A top Argentine official was found hanged in his hotel room in Montevideo during a summit meeting of the South American trade group Mercosur, police said.
Ivan Heyn, 33, the undersecretary of trade, was found dead around 3:00 pm (1700 GMT) at the Radisson Hotel downtown, police spokesman Jose Luis Rondan told a news conference.
“He apparently died by hanging” with a belt, Rondan said. He said police were trying to determine whether it was a suicide, a crime or an accident. A Uruguayan official earlier said Heyn had committed suicide.
A source close to the case told AFP on condition of anonymity that Heyn was naked when he was found, nearly six hours after his death.
An investigating judge told local media that the circumstances surrounding Heyn’s death remained unclear.
News of his death shocked the Mercosur summit, attended by the presidents of Argentina, Brazil, Paraguay, Uruguay and Venezuela.
Argentine President Cristina Kirchner was informed about the death while she was attending a closed door meeting of the presidents, and was so upset she was seen by her doctor, according to the Uruguayan official.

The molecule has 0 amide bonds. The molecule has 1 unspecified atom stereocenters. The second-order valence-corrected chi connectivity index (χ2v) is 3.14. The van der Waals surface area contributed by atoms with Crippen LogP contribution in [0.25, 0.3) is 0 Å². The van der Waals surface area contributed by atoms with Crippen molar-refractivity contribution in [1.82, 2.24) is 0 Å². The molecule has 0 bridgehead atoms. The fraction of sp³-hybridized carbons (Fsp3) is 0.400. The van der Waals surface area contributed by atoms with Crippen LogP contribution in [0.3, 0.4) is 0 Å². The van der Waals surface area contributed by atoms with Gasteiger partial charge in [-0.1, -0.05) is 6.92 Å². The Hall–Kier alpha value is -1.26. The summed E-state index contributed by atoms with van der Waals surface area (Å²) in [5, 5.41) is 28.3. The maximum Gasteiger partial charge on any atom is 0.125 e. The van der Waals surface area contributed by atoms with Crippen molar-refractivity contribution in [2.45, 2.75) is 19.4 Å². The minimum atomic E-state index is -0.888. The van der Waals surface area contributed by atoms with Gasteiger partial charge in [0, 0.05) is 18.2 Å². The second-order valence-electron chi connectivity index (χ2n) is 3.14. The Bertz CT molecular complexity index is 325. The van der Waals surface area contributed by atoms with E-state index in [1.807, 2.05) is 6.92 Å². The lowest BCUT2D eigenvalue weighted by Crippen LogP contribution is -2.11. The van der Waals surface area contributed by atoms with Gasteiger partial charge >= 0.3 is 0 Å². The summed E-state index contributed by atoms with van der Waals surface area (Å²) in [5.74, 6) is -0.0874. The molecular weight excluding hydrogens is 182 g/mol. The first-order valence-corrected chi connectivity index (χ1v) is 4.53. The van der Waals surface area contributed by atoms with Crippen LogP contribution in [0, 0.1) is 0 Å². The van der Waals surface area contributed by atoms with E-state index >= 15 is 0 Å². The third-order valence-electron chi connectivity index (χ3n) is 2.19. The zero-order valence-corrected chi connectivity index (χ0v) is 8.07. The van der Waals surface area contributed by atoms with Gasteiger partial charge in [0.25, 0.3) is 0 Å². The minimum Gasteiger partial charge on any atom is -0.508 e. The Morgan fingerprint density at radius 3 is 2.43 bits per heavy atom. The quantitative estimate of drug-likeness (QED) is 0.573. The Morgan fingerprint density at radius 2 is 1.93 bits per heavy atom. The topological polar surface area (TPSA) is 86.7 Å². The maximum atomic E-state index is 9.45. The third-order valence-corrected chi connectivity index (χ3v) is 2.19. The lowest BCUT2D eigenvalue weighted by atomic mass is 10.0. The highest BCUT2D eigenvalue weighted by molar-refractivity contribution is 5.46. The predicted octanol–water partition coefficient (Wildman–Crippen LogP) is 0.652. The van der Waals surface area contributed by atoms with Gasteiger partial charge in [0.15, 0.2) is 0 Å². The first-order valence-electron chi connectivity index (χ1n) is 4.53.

But Kirchner, who is supposed to assume the presidency of the bloc during the summit, later returned to the meeting with the other presidents.
Organizers meanwhile canceled a planned official picture of the leaders.
Security was beefed up at the hotel, where some of the leaders attending the summit are staying.
Argentina’s embassy confirmed Heyn’s death, and said in a statement that Uruguayan authorities were taking “all the necessary legal steps with regard to this tragic incident.”
Heyn was a promising economist who belonged to the Peronist youth group La Campora that supports the government of Kirchner and supported the previous government of her late husband, Nestor Kirchner.
A former leader of the Argentine University Federation, Heyn was an undersecretary in the Ministry of the Economy during Cristina Kirchner’s first term. He took up his new post just 10 days ago after Kirchner’s reelection.
A telegenic commentator, he was often featured on state television explaining government policy.